Various machine learning services in Azure can also generate more complex algorithms for fraud detection. For an overview of these options, see Choosing a machine learning technology in Azure in the Azure data architecture guide.


Azure Monitor offers uniform user interfaces for the comprehensive monitoring of various Azure services. For more information, see Monitoring Azure Applications and Resources. Event Hubs and Stream Analytics are each linked to Azure Monitor.


The components of this scenario are designed for hyperscale acquisition as well as for highly parallelized real-time analyzes. Azure Event Hubs is highly scalable and can receive and process millions of events per second with little latency. Event Hubs can automatically upscale the number of throughput units if necessary. Azure Stream Analytics can analyze large amounts of streaming data from a variety of sources. You can upscale Stream Analytics by increasing the number of streaming units allocated to complete your streaming job.

For general information on developing scalable solutions, see the performance efficiency checklist in the Azure Architecture Center.


Azure Event Hubs uses an authentication and security model to protect data based on a combination of shared access signature (SAS) tokens and event publishers. An event publisher defines a virtual endpoint for an event hub. The publisher can only be used to send messages to an event hub. It is not possible to receive messages from a publisher.

For general information about designing secure solutions, see the Azure security documentation.


For general information about building robust solutions, see Designing reliable Azure applications.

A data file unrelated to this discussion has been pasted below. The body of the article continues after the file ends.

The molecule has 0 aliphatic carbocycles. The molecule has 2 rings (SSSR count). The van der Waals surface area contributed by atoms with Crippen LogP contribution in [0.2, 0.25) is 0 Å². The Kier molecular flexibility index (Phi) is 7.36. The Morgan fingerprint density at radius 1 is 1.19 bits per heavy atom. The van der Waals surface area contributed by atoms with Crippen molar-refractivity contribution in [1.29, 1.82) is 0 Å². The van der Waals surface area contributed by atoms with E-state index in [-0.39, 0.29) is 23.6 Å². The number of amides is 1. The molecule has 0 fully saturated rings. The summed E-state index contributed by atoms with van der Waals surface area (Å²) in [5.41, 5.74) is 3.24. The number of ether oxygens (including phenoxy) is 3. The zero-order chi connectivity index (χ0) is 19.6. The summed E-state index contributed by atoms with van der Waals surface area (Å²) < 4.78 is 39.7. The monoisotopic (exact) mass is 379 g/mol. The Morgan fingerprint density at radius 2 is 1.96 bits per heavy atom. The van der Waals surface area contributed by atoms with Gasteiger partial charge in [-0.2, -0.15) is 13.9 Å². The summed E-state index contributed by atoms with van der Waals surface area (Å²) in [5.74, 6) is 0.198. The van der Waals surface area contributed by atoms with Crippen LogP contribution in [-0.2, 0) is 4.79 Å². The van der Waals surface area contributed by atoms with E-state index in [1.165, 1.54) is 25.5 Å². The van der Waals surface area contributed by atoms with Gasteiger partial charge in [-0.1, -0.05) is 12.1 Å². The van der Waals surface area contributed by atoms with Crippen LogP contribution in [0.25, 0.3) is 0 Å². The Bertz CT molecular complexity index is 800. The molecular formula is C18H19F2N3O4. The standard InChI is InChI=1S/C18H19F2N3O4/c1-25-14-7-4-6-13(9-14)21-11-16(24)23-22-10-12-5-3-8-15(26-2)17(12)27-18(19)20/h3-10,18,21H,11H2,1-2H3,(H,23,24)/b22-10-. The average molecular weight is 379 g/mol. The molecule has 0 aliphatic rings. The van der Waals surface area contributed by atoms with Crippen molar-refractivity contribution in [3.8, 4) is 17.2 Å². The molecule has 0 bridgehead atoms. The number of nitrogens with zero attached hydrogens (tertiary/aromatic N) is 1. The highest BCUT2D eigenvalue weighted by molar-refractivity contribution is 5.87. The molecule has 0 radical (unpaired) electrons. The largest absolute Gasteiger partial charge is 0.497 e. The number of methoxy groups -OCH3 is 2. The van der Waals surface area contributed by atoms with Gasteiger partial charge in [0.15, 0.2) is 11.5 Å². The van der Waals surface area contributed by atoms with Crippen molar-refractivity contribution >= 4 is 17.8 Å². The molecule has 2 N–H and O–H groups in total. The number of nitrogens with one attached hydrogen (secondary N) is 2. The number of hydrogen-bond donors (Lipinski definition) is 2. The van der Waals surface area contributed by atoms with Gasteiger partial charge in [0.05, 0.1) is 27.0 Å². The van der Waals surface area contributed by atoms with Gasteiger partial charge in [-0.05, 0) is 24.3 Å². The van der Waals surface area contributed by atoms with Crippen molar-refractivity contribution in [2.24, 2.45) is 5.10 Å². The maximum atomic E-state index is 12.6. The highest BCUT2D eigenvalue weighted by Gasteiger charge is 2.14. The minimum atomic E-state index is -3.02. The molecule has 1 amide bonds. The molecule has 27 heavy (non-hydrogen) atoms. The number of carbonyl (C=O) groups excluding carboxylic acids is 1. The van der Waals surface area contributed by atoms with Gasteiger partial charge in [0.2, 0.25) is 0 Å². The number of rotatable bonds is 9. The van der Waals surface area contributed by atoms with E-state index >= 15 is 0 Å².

Deploy the scenario

This in-depth tutorial shows you how to manually deploy the individual components of the scenario. The tutorial also includes a .NET client application that you can use to generate sample call metadata and send it to an Event Hub instance.


To determine the operating costs for this scenario, all services are preconfigured in the cost calculator. If you want to know what the costs are for your specific use case, adapt the corresponding variables to your anticipated amount of data.

Based on the expected data traffic volume, we have created three exemplary cost profiles:

  • Small: processing one million events per month through a single standard streaming unit.
  • Medium: Processing 100 million events over five standard streaming units per month.
  • Large: Processing of 999 million events over 20 standard streaming units per month.

Associated resources

For more complex fraud detection scenarios, using a machine learning model can be beneficial. For information on machine learning server scenarios, see Fraud Detection. Further solution templates with Machine Learning Server can be found under Solution templates for Machine Learning Server and Microsoft R Server 9.1 / 9.2.